"Starshot wants to build the world's most powerful laser and aim it at the closest star. What could go wrong?" An anonymous reader quotes MIT's Technology Review: In 2015, Philip Lubin, a cosmologist from the University of California, Santa Barbara, took the stage at the 100-Year Starship Symposium in Santa Clara. He outlined his plan to build a laser so powerful that it could accelerate tiny spacecraft to 20% of the speed of light, getting them to Alpha Centauri in just 20 years. We could become interstellar explorers within a single generation. It was quite the hook. Because Lubin is an excellent public speaker, and because the underlying technologies already existed, and because the science was sound, he was mobbed after the talk. He also met Pete Worden, a former research director of NASA's Ames Research Center, for the first time. Worden had recently taken over as head of the Breakthrough Initiatives, a nonprofit program funded by Russian technology billionaire Yuri Milner. Six months later, Lubin's project had $100 million in funding from Breakthrough and the endorsement of Stephen Hawking, who called it the "next great leap into the cosmos." Starshot is straightforward, at least in theory. First, build an enormous array of moderately powerful lasers. Yoke them together—what's called "phase lock"—to create a single beam with up to 100 gigawatts of power. Direct the beam onto highly reflective light sails attached to spacecraft weighing less than a gram and already in orbit. Turn the beam on for a few minutes, and the photon pressure blasts the spacecraft to relativistic speeds. Not only could such a technology be used to send sensors to another star system; it could dispatch larger craft to Earth's neighboring planets and moons. Imagine a package to Mars in a few days, or a crewed mission to Mars in a month. Starshot effectively shrinks the solar system, and ultimately the galaxy. It's fantastic. And also a dream. Or a sales pitch. Or a long-term, far-out project that can't be sustained long enough for the nonexistent technologies it requires to be built.

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Firm Deleted Its Google Data, So It Escalated Its Support Ticket To a Lawsuit

Sat, 07/13/2019 - 1:34pm
Long-time Slashdot reader AmiMoJo quotes the Register: An interior design tools startup called Mosss on Wednesday sued Google to get it to restore its data after someone at the startup accidentally deleted the firm's G Suite account. In a pro se lawsuit [PDF] filed in US District Court in Oakland, California, Mosss, under its previous corporate name, Musey Inc., asked Google to help it restore its data... Initially, the filing says, the company believed Google would be able to help because a customer service representative said he'd deal with the issue. But the cavalry did not arrive... "All efforts failed and at the end we received a one-line email that stated our data was lost and couldn't be returned to us." Except perhaps not. According to the complaint, the company was informed – it's not clear whether Google or a third-party advised this – that it could seek a subpoena or file a civil lawsuit to access its data. So that's what it has done.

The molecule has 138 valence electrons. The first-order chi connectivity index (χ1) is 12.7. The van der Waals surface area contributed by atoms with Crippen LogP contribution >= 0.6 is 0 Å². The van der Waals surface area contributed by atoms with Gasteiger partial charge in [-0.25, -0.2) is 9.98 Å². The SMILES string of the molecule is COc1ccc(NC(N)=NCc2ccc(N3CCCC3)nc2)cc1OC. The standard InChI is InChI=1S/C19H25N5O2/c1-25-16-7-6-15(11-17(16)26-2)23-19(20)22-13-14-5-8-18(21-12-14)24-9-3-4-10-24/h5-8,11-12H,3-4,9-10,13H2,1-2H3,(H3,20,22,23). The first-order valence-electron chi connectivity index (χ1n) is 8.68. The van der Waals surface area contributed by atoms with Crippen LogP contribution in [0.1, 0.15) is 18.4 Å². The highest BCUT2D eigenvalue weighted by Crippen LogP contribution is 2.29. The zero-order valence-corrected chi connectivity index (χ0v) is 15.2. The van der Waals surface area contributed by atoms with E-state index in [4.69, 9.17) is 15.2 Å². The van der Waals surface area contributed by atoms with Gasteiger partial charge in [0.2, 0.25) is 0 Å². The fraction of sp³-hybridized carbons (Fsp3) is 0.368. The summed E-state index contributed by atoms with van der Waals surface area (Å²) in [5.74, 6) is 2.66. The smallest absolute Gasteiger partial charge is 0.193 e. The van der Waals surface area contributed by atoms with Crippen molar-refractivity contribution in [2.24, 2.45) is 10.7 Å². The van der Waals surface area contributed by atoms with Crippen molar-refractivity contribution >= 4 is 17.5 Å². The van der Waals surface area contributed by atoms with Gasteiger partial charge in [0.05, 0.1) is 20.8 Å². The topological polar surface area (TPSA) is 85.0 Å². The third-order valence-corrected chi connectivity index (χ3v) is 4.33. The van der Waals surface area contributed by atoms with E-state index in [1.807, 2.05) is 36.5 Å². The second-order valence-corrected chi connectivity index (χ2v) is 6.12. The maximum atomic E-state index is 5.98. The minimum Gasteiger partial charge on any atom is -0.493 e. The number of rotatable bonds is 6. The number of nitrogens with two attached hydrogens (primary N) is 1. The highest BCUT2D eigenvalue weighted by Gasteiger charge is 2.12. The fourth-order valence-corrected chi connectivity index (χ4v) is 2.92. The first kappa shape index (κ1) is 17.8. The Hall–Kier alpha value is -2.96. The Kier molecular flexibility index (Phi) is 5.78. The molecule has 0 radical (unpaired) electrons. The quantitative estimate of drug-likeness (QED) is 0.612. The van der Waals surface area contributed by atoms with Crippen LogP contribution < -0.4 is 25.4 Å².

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What's New in Linux 5.2?

Sat, 07/13/2019 - 1:04pm
diegocg writes: Linux 5.2 has been released. This release includes Sound Open Firmware, a project that brings open source firmware to DSP audio devices; open firmware for many Intel products is also included. This release also improves the Pressure Stall Information resource monitoring to make it usable by Android; the mount API has been redesigned with new syscalls; the BFQ I/O scheduler has gained some performance improvements; a new CLONE_PIDFD flag lets clone(2) return pidfs usable by pidfd_send_signal(2); Ext4 has gained support for case-insensitive name lookups; there is also a new device mapper target that simulates a device that has failing sectors and/or read failures; open source drivers for the ARM Mali t4xx and newer 6xx/7xx have been added. Many other new drivers, features and changes can be found in the changelog. But there's more besides supporting "a handful of extra ARM-powered single-board computers," according to CRN: The biggest feature in 5.2 is probably support for Intel's forthcoming Comet Lake architecture, which will power the tenth generation of its Core desktop and mobile CPUs due. The new silicon is due to ship late in 2019 and appear in products early the next year. Linux 5.2 also includes many tweaks that improve its performance on laptops.

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What Does Ubuntu's Post-Unity Future Look Like?

Sat, 07/13/2019 - 12:34pm